The area’s coastline has granite rocks, islands and both sandy and pebble beaches surrounded by rich Mediterranean vegetation with several kinds of broom, cistus, arbutus berry trees, carob trees, Mediterranean oaks and other native species. Behind the Due Mari beach you’ll find the Stagno di Notteri, an important and beautiful wetland that is the home to migrant birds such as pink flamingos.

Diving in the waters off Capo Carbonara you’ll find a beautiful seabed of granite rock whose steep walls that can be as deep as 40m. The seascape has valleys, pinnacles, deep cracks and eroded caves where you’ll see yellow cluster anemones (Parazoanthus axinellae.) There are also large fans of red violescent sea-whip (Paramuricea clavata), sponges and ascidians or sea squirts. Large groupers and sea bream live in the cracks in the rock formed by submarine landslides where you can also find lobsters, shrimp, red snappers, Mediterranean perch and octopus. Greater amberjacks, barracuda and tuna swim through the narrow canals between the high granite walls.

Off Isola Serpentara you can spot passing loggerhead sea turtles and dolphins. A few years ago monk seals (Monachus monachus) were spotted off the Isola di Cavoli. The seabeds in the Marine Protected Area also have large meadows of aquatic plants with sea grasses such as Posidonia Oceanica and Cymodocea Nodosa that offer the perfect environment for marine organisms that can both hide in them and feed on them. Some of the most beautiful areas to dive in are the Secca dei Berni, the La Secca di S. Caterina – where you can spot groupers e sea bream in the boulders left by large submarine landslides, and the waters off the Isola di Serpentara where there are underwater archaeological sites. Fishermen from the area can take you on excursions to discover the secret spots in the Marine Protected Area and in the evening you can cook your catch aboard following local receipts.

The Marine Protected Area

Founded in 1998, the Marine Protected Area is in southeast Sardinia and covers an area of 8.598 hectares, of which 332 are a zone A integral reserve. The Park is an underwater area where the erosion of the granite rock has created an environment that is especially favourable for marine life. Its perimeter goes from Capo Boi to Punta Porceddus and includes the islands of Serpentara and Cavoli.Zone A is delineated by yellow topmarks on land and yellow buoys with flashing lights on the water.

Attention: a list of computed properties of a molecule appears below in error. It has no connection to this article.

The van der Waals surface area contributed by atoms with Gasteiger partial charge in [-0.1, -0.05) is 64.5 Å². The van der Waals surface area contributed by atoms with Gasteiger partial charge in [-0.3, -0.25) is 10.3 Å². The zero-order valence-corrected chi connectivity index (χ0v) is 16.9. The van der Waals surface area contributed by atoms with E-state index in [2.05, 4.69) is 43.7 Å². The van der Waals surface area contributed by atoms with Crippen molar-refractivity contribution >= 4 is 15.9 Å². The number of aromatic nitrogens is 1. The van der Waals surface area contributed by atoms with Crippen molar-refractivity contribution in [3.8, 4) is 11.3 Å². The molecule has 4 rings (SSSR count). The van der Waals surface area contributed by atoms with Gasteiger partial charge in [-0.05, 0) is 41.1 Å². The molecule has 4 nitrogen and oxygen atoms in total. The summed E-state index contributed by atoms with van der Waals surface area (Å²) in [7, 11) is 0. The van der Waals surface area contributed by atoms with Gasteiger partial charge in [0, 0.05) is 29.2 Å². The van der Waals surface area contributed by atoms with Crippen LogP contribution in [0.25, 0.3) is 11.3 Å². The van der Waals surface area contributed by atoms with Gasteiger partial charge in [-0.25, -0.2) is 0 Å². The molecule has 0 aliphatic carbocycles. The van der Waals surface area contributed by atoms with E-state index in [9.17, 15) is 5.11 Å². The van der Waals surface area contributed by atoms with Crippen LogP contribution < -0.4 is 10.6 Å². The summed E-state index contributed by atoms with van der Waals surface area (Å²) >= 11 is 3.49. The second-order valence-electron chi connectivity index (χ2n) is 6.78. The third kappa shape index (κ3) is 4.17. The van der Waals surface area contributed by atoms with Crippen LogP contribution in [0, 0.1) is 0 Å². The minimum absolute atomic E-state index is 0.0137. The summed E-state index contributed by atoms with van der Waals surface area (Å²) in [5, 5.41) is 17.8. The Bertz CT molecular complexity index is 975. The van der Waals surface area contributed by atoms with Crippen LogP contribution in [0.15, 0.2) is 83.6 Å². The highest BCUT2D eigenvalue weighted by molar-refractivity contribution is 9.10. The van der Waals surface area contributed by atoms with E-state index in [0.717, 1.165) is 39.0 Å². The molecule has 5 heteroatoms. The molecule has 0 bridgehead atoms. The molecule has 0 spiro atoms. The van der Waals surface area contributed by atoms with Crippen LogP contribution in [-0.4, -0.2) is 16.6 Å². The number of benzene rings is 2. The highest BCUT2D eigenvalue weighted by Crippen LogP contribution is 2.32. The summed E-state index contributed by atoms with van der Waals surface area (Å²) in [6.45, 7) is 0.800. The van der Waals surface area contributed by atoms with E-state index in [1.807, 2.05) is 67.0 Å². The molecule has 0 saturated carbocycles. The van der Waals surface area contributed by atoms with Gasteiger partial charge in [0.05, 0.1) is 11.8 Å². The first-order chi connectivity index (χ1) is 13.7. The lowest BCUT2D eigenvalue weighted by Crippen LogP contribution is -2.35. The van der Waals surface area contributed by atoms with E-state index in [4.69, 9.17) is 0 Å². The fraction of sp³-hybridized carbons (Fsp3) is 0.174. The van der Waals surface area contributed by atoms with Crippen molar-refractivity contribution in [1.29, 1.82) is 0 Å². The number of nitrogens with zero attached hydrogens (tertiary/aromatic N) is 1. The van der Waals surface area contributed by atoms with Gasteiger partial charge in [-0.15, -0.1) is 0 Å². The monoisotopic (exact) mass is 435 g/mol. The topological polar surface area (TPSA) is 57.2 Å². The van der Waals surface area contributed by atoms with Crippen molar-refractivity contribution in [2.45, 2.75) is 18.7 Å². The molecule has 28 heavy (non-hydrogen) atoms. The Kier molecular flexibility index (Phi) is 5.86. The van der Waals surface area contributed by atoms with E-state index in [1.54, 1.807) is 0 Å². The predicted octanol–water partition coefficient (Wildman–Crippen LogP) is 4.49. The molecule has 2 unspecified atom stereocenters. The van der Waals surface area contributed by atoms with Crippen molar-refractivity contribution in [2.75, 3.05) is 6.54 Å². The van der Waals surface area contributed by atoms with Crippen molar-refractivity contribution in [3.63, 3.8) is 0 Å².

The Marine Protected Area has areas with mooring buoys for recreational boaters; some of these buoys are special telematics ones. Procedures to update and enlarge the reserve are currently underway and soon the Marine Protected Area will be run under a new set of rules.

Useful addresses

Comune di Villasimius (Ente gestore)
piazza Gramsci, 11 – 09049 Villasimius (CA)
tel. 070/790234,
Capitaneria di Porto di Cagliari
tel. 070/605171
Campi ormeggio
numero verde 899.100.001

By Boat

Southern Sardinia has long been overlooked, even as a charter boat destination, but it’s being better and better appreciated for its surprisingly beautiful coastline and for being less crowed than the northern part of the island. Capo Carbonara – about the same distance from northern Sardinia and from the Thyrennean coast on Italy’s mainland- is an excellent base for heading out to explore from the Golfo di Cagliari to S. Antioco. This granite promontory separates the flatter lands around Campolongu and Villasimius has bright sandy beaches called Riso, Cala Carbonara and Porto Sa Ruxi also has a well-equipped marina. If you prefer to anchor in the bay there are several areas with mooring buoys in MarPark. Nearby you’ll also find the marinas around di Cagliari: Marina del Sole, Bonaria and S. Elmo, Poetto. Teulada also has a marina in a pristine environment surrounded by 40km of coastline with a series of small inlets, bays, promontories and fine sandy beaches.